Purpose

The reader reads to achieve literacy and does not enjoy reading. The reader also does not read to learn something new.

The reader reads for enjoyment but does not read to learn something new.

The reader reads for enjoyment but does not strive to learn something new in every reading.

The reader reads for enjoyment and strives to learn something new every time they are reading.

Functional text

The reader cannot state the meaning of common signs, graphics and symbols.

The reader can state the meaning of some common signs, graphics and symbols.

The reader can state the meaning of most common signs, graphics and symbols.

The reader can state the meaning of all common signs, graphics and symbols.

How the teacher might be coached to address the needs of each group of students

Coaching is a method by which instructors are taught to address the instructional needs of their learners along a particular predesigned continuum from those who are falling far below the standards to those who are exceeding the standards McCloskey & Quay, 1987.

Through coaching, the teacher can make an effort to implement a differentiated instruction method which takes into consideration of each specific group of students. Coaching would involve the teachers being encouraged by professionals in the field to adopt the practice of differentiated instruction. It also involves spelling out the concepts of differentiated instruction and how they should be integrated in the classroom environment Kohler, Crilley, Shearer, & Good, 1997()

Coaching starts with mutual conversation between the coach and the teacher which is designed to increase the performance of the student. It is based on an assessment of the specific needs and strengths of both the students and the teachers. The first step is then to implement a model whereby the teachers start from the current situation. The teachers need to set time to explore new ideas and find their efficacy. The coaches can then use this discussion to develop a common framework for the understanding of the core concepts and terms of the differentiated instruction. The chosen coaches need to believe in the importance of creation of a classroom environment that is responsive Kenny & Faunce, 2004()

Secondly, the teachers need to complete a self-assessment rubric which helps them to establish exactly where they are along the specific continuum and thus be able to differentiate their instruction and to determine what the natural comfort level of this approach is. The coaches can then use this rubric as a periodical guide to gauge the progress of the teacher and determine whether they are accruing any benefits from coaching. This information that is gathered here will also help to set to establish the long and short-range goals which guide the continued support Kenny & Faunce, 2004()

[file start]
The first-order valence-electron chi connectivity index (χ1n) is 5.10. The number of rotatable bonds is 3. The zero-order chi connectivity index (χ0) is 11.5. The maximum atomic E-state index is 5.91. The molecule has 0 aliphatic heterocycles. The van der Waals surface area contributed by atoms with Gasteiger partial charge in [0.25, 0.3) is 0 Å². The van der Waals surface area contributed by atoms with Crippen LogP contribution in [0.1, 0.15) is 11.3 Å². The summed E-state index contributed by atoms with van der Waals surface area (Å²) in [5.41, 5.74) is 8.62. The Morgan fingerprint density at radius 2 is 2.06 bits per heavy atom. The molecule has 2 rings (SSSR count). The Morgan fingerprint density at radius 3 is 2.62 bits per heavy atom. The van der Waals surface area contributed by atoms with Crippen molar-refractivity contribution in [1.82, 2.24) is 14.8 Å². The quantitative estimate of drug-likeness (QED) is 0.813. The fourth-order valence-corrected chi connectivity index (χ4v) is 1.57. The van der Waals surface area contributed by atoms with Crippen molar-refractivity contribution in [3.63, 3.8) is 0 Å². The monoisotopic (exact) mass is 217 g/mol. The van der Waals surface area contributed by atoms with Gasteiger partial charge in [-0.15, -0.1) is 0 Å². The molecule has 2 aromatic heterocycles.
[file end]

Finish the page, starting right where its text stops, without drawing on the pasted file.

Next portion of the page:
The coach will also visit the classroom frequently in order to conduct regular observations. Observations will help to see how the teacher organizes their instruction and to take notes on where improvements can be made. The coach will also be able to note whether the instruction is provided to some individuals in the group or to the whole group Berg, 2002.

The teacher and coach need to explore their outcomes which may be intended and unintended and to create an accurate reflection on how the instruction provided to the students will meet the objective of the planned lesson.

Observation will also help to focus on how the teachers teach their students and how the students respond to the instruction provided by the teacher. It also develops an accurate consideration of the curriculum being taught and whether it meets the literacy standards of Arizona including analyzing the material being. It also helps to note how the students respond to new concepts and information especially when this is delivered using approaches that are different Bean, Draper, Hall, Vandermolen, & Zigmond, 2010()

In the coaching, the teachers change the classroom into a kind of laboratory where they experiment with various methods of instruction which help the teacher to develop and implement the skill of differentiated instruction and to meet the learning needs of each student in the group. The teachers thus become more aware that the group is made up of diverse learners and they are more comfortable with implementing the constructs of this differentiated instruction and the data that is gathered from the self-assessment rubrics which substantiate these findings. The teacher thus develops skills which help them to organize and implement their lesson in a way that meets the needs of a wide range of learners and for to institute specialized learning for those who are falling far from the standards Baines & Stanley, 2003.

The time of students per task is increased and the students…